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Lesson 4: Introduction to Pointers

Lesson Requirements
A C compiler.

Instructions on using the LCCWin32 Compiler.

Lesson Summary
Moving on from Lesson 3: Strings and I/O, we come to an interesting topic called Pointers.

But First!
Before we start, let's cover a solution to the last exercise. If you recall, the exercise was to read 10 integers from the console, and print out the largest. Here is one way you might have solved this:

#include <stdio.h>

int Max(int a, int b)
  if (a > b)
    return a;
    return b;

int main(int argc, char *argv[])
  int num[10];
  int largest_so_far;
  int i;

  printf("Please input your 10 numbers, in the form: 1 2 3 4...\n");
  scanf("%d %d %d %d %d %d %d %d %d %d", &num[0], &num[1], &num[2], &num[3], &num[4], &num[5], &num[6], &num[7], &num[8], &num[9]);

  /* Now find the maximum number */
  largest_so_far = num[0];
  for (i = 1; i < 10; i = i + 1)
    largest_so_far = Max(largest_so_far, num[i]);

  /* Print out the maximum number */
  printf("Largest Number was: %d", largest_so_far);

There isn't anything new here, however from now on we shall replace "i = i + 1" with the post increment operator "++" (i.e. "i++"). In C this means exactly the same as "i = i + 1". In this case we want to use the "post" increment (i.e. add one to i, after each iteration of the loop has finished. This is opposed to the "pre" increment operator, which adds one before the iteration).

Now would be a good time to go back over the entire series of tutorials and make sure you understand them.

All the information we store in a computer is stored in it's memory, and we need a way of keeping track of where this information is stored. The way we do this is by using Pointers. Pointers are essentially variables which "point" to another variable (a location in memory, i.e. the 64th byte). You could think of Pointers as being similar to your house number on the street you live in.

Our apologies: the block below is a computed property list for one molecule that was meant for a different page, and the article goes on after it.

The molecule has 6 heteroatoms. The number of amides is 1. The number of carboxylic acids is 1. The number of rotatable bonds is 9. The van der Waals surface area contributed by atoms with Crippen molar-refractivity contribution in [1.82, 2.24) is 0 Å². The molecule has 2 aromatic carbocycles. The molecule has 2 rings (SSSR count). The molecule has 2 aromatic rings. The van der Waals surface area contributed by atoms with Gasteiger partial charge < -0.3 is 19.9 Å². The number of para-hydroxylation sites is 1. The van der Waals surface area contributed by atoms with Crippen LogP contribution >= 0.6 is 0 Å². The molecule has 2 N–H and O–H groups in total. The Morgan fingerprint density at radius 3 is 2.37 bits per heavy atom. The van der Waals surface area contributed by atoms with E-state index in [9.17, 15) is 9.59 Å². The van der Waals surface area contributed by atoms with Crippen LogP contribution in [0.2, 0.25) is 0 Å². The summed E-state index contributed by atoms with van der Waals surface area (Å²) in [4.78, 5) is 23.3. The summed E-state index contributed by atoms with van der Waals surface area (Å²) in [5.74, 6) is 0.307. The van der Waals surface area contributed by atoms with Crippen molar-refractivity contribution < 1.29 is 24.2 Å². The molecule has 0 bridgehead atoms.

How do we declare a pointer? A pointer variable is declared as:

var_type *var_name;

which declares a variable called 'var_name' of type 'var_type'. For example:

char *mychar;

declares a pointer to a character.

NOTE: Initially the pointer may not be setup (i.e. it could point to anything). More importantly, we have only allocated memory for the pointer, and not for the character we wish it to point to. We allocate that memory using the function malloc(), which is prototyped as:

void *malloc(int size);
// NOTE: This is a simplified version!

We have introduced a new type called "void", which essentially means it doesn't have a type. We'll return to this later. The malloc() function allows us to allocate memory as we need it (i.e. dynamic memory allocation). The parameter "size" allows us to specifiy the amount of memory we wish to allocate -- a point to the beginning of the block is returned.

This example uses a pointer to an integer:

// declare variable
int *myint;

// allocate memory
myint = (int *) malloc(sizeof(int));

// set the value of the memory location pointed to by myint:
*myint = 1;

Some new things here: Firstly the "(int *)" is used before the malloc(). This is known as a typecast, which essentially is telling the compiler what type the malloc() is going to return (in this case it is a pointer to an integer). "sizeof(int)" is the parameter being used, and is simpler for portablility and for use of structures which we shall cover at a later stage.

Finally, we use "*" to access the memory that the pointer is pointing to.

Well that's all for this Lesson. It is recommended that you read more on Pointers in a good C reference book.


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Copyright 1997, John Crickett & Neil Henderson.
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